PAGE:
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Ipad Applications and Reading Instruction in the Elementary Classroom

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by

Sara Cowan

on 13 December 2013

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Transcript of Ipad Applications and Reading Instruction in the Elementary Classroom

hi
Introduction to Project
The Use of iPad Applications
for Reading Instruction in the Elementary Classroom

Technology and Reading Instruction
2. To identify quality apps that support and enhace reading instruction and develpment in upper elementary classes.
Technology is "the great equilizer" in education and provides teachers the ability to differeintate instruction to directly meet the individual needs of students.
Methodology
Reading Application Review Evaluation Guide
Conclusion
Project Goals
1. To help teachers identify quality reading instruction apps for upper elementary classes.
STEM Chart
SCIENCE:
Getting the glass for the touch screen, the silicon for the processor, and the metal for the case.
MATH:
Getting the software and programming for the apps to run and tablet to work.
ENGINEERING:
Getting the proportions for the size of the screen, the thickness of the tablet, and the positioning of the buttons.
TECHNOLOGY:
Calculate how much energy the processor needs and how much energy the screen display uses, to calculate the size of the battery needed.
A Famous quote by Steve Jobs:
"You can't just ask customers what they want and then try to give that to them. By the time you get it built, they'll want something new." -Steve Jobs

Thanks for watching!
Thanks for watching!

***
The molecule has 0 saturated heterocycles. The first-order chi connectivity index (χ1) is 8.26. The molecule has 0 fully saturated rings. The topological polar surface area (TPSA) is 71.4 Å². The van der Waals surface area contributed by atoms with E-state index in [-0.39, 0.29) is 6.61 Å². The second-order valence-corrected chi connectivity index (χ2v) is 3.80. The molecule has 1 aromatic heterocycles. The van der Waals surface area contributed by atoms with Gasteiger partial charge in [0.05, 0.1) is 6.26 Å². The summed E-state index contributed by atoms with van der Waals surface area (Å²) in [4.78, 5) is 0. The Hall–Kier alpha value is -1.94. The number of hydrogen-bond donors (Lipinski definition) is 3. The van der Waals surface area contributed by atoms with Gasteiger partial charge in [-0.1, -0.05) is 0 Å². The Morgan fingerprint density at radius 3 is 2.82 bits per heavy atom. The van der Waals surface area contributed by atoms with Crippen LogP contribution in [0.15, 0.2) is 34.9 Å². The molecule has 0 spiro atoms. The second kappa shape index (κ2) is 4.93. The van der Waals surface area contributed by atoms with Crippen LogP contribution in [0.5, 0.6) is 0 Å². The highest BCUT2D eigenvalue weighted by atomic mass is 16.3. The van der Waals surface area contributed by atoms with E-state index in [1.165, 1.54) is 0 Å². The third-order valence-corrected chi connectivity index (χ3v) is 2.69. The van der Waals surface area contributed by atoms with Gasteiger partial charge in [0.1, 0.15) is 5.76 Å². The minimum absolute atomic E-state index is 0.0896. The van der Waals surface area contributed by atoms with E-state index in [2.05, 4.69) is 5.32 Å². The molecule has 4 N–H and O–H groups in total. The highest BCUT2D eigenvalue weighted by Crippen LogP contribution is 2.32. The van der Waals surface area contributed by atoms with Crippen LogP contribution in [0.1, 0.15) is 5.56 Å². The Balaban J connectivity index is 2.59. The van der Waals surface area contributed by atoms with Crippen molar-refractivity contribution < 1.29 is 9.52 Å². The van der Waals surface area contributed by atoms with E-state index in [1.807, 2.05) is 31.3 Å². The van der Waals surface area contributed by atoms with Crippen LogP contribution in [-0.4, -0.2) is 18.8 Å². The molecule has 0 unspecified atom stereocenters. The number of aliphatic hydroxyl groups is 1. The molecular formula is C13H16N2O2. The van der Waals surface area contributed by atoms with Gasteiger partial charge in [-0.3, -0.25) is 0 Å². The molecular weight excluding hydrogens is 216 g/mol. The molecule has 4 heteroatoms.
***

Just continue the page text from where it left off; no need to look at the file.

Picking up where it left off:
By Sara Cowan
Many schools are implementing iPads to help support instruction for students in all subject areas and grade levels.
Teachers are in need of ways to use iPads to support and enhance reading instruction for third though fifth grade classrooms.
Provide teachers with a complete review of of quality reading apps that target the reading needs of 3rd through 5th grade students.
The iPad was released in 2010 and is considered a new technological tool especially in regaurds to use in the classroom.
Research on the impact of iPads in the classroom is currenlty being conducted.
A review of other technologies that have been used to help enhance reading instruction.
Audiobooks
eBook Readers
Reading Pens
Technology and Reading Instuction
ILS/ SuccessMaker
Interactive White Boards
Mobile Devices
iPads
Audiobooks improved listening skills directly connected to reading comprehension (Wysocki 2005).
Audiobooks provide students who find visually reading the words challenging the opportunity to access text and aids in the cognitive process.
The combination of visual and auditory learning styles has been shown to increase literacy (Schaff, Jerome, Behrmann, & Sprague 2005).
The reading pen is a device that allows a user to scan and hear printed text either word by word or line by line (Higgins & Raskind, 2005).
Students can use the reading pen to hear words they don't know and either recognize it or ask for clarification.
Higgins and Raskind (2005) found that students with disabilities who used a reading pen scored significantly higher on reading comprehension tests.
Integrated Learning Systems (ILS) are computer based systems that setup an individualized program for delivering curriculum (O'Byrne, Securro, Jones, & Cadle, 2006).
Individualized and directly targets areas of difficulty
Tutorials provide additional support
Immediate feedback for every question.
Allows teachers to monitor student progress and provide direct support when needed.
SuccessMaker and Read 180 are the top performing ILS programs. Pierre and Germain (2005) found that both programs showed significan improvement in reading scores of third grade students.
Interactive white boards are large interactive displays that connect a computer with a projector (Keonraad, 2008).